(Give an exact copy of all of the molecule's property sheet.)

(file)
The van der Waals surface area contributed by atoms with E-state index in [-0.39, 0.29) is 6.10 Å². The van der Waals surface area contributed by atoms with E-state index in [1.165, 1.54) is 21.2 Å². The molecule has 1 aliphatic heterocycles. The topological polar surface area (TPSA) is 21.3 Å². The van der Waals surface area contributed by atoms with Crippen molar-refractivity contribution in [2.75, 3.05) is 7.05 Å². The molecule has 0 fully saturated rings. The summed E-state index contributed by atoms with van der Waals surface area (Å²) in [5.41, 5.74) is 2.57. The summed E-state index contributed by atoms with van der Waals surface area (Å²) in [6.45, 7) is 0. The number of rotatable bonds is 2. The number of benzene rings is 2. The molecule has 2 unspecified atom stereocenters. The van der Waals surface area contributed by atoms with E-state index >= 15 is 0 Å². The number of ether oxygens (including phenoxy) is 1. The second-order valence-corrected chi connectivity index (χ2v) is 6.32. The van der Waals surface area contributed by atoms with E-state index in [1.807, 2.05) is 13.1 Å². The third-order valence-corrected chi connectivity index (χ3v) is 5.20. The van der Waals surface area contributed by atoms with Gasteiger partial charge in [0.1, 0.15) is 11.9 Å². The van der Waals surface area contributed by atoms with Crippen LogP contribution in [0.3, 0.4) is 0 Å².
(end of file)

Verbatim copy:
The van der Waals surface area contributed by atoms with E-state index in [-0.39, 0.29) is 6.10 Å². The van der Waals surface area contributed by atoms with E-state index in [1.165, 1.54) is 21.2 Å². The molecule has 1 aliphatic heterocycles. The topological polar surface area (TPSA) is 21.3 Å². The van der Waals surface area contributed by atoms with Crippen molar-refractivity contribution in [2.75, 3.05) is 7.05 Å². The molecule has 0 fully saturated rings. The summed E-state index contributed by atoms with van der Waals surface area (Å²) in [5.41, 5.74) is 2.57. The summed E-state index contributed by atoms with van der Waals surface area (Å²) in [6.45, 7) is 0. The number of rotatable bonds is 2. The number of benzene rings is 2. The molecule has 2 unspecified atom stereocenters. The van der Waals surface area contributed by atoms with E-state index >= 15 is 0 Å². The number of ether oxygens (including phenoxy) is 1. The second-order valence-corrected chi connectivity index (χ2v) is 6.32. The van der Waals surface area contributed by atoms with E-state index in [1.807, 2.05) is 13.1 Å². The third-order valence-corrected chi connectivity index (χ3v) is 5.20. The van der Waals surface area contributed by atoms with Gasteiger partial charge in [0.1, 0.15) is 11.9 Å². The van der Waals surface area contributed by atoms with Crippen LogP contribution in [0.3, 0.4) is 0 Å².